Ohhhhhh, Doris. That was a beautiful, heartfelt post. Loved it. Thanks so much for Following me at Writing Straight from the Heart. Please come to visit often. Sincerely, Susan
Well, that is quite plate full of emotional things I read this week... The passing of your Mom and now I learn about the early loss of your husband, Ernie's Dad. That must have been heartbreaking when he left the nest; he had no inkling what that meant to a mother's heart who'd lost already his Dad. Good for him that he found you back as you are one of the most compassionate, caring and loving persons in the world! So hug him tight; don't choke him though!
Hopefully he realizes what kind of a Mom he's got there... he's one lucky son!
Lots of love from Georgia to Ohio, oh I worked in your state too... we drove there from Pennsylvania where we've lived for half a year!
And to Ernie, a well meant happy belated Birthday! Hope the meaning of Independence is very special to you... and will always be.
Love from Georgia,
Great story and Happy Birthday Ernie! Hugs :O)
That was a very moving post and it shows the ups and downs of growing up, and all the changes and events in a young persons life. I hope everything is now well and he had a great Birthday.
I'm a 4th of July baby myself, and I had a great time!
I know this story. I have been through it with all four of my children. I remember crying myself to sleep each night when my first born brushed my love aside. It broke my heart. But it prepared me for the three that followed. And yes like Ernie, they have all returned. Adults now, having tested their wings and walking their own path, but now they enjoy it when I walk along with them. No more tears.
I'm a little late but wish him a happy birthday for me! He is so blessed to have you as his mother--someone who stood by him and opened your arms wide waiting:)
Wow, I seriously needed to read this post:) Thank you Ernie for letting your mom share about you and happy Birthday to you:) My son is 14, and oh, the many struggles we have come to embrace and learn from. Thank you!
What a beautiful post about your son, Doris! I can tell how much you love your family. I've loved visiting your blog and reading your posts. Thank you so much for 'introducing' yourself to my blog! I'm so glad you liked the story in the magazine!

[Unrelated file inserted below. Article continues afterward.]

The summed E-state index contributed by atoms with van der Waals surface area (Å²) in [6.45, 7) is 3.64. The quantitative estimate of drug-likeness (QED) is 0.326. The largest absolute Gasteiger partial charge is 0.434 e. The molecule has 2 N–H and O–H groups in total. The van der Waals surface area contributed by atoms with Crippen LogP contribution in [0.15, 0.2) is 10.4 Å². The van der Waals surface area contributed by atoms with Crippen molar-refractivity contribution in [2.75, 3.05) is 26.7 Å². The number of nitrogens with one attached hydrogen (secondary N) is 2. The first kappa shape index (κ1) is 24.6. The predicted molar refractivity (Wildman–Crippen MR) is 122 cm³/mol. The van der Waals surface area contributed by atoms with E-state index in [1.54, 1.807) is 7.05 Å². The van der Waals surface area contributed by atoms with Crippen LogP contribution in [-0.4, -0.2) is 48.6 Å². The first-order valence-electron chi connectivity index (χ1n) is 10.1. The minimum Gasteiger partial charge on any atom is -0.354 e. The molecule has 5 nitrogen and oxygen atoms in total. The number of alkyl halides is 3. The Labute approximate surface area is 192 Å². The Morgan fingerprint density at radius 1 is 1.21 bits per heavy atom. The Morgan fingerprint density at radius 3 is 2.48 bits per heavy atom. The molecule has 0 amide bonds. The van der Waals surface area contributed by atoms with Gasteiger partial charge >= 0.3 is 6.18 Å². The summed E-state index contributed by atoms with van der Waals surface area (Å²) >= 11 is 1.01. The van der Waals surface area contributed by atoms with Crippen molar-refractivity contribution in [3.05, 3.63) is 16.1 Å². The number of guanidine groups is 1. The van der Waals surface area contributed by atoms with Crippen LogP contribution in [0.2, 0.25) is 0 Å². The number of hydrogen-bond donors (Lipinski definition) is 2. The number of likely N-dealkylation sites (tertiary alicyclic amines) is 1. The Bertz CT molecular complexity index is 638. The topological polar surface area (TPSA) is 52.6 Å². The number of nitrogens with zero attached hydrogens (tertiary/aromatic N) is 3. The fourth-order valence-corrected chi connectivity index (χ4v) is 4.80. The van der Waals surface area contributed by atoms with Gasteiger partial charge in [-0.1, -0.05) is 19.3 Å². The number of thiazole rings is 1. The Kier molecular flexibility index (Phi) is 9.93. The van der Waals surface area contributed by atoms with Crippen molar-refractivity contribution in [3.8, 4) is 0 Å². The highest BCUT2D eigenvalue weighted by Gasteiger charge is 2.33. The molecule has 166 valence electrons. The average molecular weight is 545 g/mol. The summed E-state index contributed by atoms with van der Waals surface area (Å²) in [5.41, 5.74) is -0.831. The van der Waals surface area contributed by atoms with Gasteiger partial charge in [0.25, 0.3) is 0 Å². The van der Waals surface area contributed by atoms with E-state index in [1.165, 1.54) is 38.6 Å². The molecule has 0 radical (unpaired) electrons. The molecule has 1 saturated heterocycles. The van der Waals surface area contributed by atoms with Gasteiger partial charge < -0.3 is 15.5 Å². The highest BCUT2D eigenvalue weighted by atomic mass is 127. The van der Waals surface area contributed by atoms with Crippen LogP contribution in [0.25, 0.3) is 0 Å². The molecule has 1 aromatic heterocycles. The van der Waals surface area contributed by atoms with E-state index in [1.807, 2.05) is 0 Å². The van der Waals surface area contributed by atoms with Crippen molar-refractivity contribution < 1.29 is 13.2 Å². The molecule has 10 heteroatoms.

Happy belated Birthday to Ernie!
What a wonderful story! and so well written!
I'm glad of the happy ending - his return home to his loving mother and family and his change into a positive, loving son.
I have never read your blog before, but noticed it when commenting on DUTA's post. I was drawn to it, as I see that you are a social worker. My younger daughter has been a social worker for about ten years now, hence my interest. I've read over some of your posts, and they're so well written and intuitive. I think that most social workers (in general) come from the same place (within), and seem to share a common perspective. I think social work as a career can be so rewarding, but also so overwhelming. You have my respect.
Thank you for visiting my blog and leaving a comment. happy belated birthday to Eric. I was so happy to read that your relationship is now so positive and that he is doing well. The teen and early adult years can be such a trial,
I LOVED reading this post. I have a 16-year-old and I really grieved his growing up. He started to push away from me and I didn't like it. I told myself it was a natural part of growing up, but I still didn't like it. I see and hear him coming back to me at times. He'll talk to me now, but not like he used to. It's a stage, I suppose. Who knows what my boys will be like as adults. What they'll want to know about me, or how they want to form a relationship with me. All I can do today, is say I love you, try to grab a hug, and let them learn who they are.
Love Ann Lamott. Sweet post.
What a special post. It sounds like your son is a wonderful young man. We all have kinks to work out along the way, and it's nice to know there is a supportive family in the wings.
Teen years are difficult to all,not just as parents. A child will always return to a loving parent.